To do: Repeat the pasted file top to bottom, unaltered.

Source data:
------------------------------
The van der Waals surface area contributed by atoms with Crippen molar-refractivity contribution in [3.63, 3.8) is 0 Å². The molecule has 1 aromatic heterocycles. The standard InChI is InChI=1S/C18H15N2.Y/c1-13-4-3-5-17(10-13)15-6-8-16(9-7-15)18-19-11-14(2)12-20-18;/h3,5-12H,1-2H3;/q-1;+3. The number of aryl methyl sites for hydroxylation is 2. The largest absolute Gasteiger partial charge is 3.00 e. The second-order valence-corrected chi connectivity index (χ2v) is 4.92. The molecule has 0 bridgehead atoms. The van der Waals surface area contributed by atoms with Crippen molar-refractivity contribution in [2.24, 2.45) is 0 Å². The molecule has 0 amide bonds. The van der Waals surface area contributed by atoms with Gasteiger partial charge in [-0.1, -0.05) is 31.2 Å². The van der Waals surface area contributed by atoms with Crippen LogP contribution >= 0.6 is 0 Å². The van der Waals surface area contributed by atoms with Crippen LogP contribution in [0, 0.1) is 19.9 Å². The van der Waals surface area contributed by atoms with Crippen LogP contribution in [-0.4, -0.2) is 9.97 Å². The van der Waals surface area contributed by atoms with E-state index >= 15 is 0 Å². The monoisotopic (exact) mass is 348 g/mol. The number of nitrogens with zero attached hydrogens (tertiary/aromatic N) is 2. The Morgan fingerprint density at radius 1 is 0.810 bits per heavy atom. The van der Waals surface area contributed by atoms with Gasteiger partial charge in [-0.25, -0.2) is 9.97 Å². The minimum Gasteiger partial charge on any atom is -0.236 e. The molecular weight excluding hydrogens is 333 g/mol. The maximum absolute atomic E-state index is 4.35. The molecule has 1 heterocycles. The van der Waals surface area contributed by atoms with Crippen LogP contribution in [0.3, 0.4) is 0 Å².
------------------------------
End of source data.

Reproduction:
The van der Waals surface area contributed by atoms with Crippen molar-refractivity contribution in [3.63, 3.8) is 0 Å². The molecule has 1 aromatic heterocycles. The standard InChI is InChI=1S/C18H15N2.Y/c1-13-4-3-5-17(10-13)15-6-8-16(9-7-15)18-19-11-14(2)12-20-18;/h3,5-12H,1-2H3;/q-1;+3. The number of aryl methyl sites for hydroxylation is 2. The largest absolute Gasteiger partial charge is 3.00 e. The second-order valence-corrected chi connectivity index (χ2v) is 4.92. The molecule has 0 bridgehead atoms. The van der Waals surface area contributed by atoms with Crippen molar-refractivity contribution in [2.24, 2.45) is 0 Å². The molecule has 0 amide bonds. The van der Waals surface area contributed by atoms with Gasteiger partial charge in [-0.1, -0.05) is 31.2 Å². The van der Waals surface area contributed by atoms with Crippen LogP contribution >= 0.6 is 0 Å². The van der Waals surface area contributed by atoms with Crippen LogP contribution in [0, 0.1) is 19.9 Å². The van der Waals surface area contributed by atoms with Crippen LogP contribution in [-0.4, -0.2) is 9.97 Å². The van der Waals surface area contributed by atoms with E-state index >= 15 is 0 Å². The monoisotopic (exact) mass is 348 g/mol. The number of nitrogens with zero attached hydrogens (tertiary/aromatic N) is 2. The Morgan fingerprint density at radius 1 is 0.810 bits per heavy atom. The van der Waals surface area contributed by atoms with Gasteiger partial charge in [-0.25, -0.2) is 9.97 Å². The minimum Gasteiger partial charge on any atom is -0.236 e. The molecular weight excluding hydrogens is 333 g/mol. The maximum absolute atomic E-state index is 4.35. The molecule has 1 heterocycles. The van der Waals surface area contributed by atoms with Crippen LogP contribution in [0.3, 0.4) is 0 Å².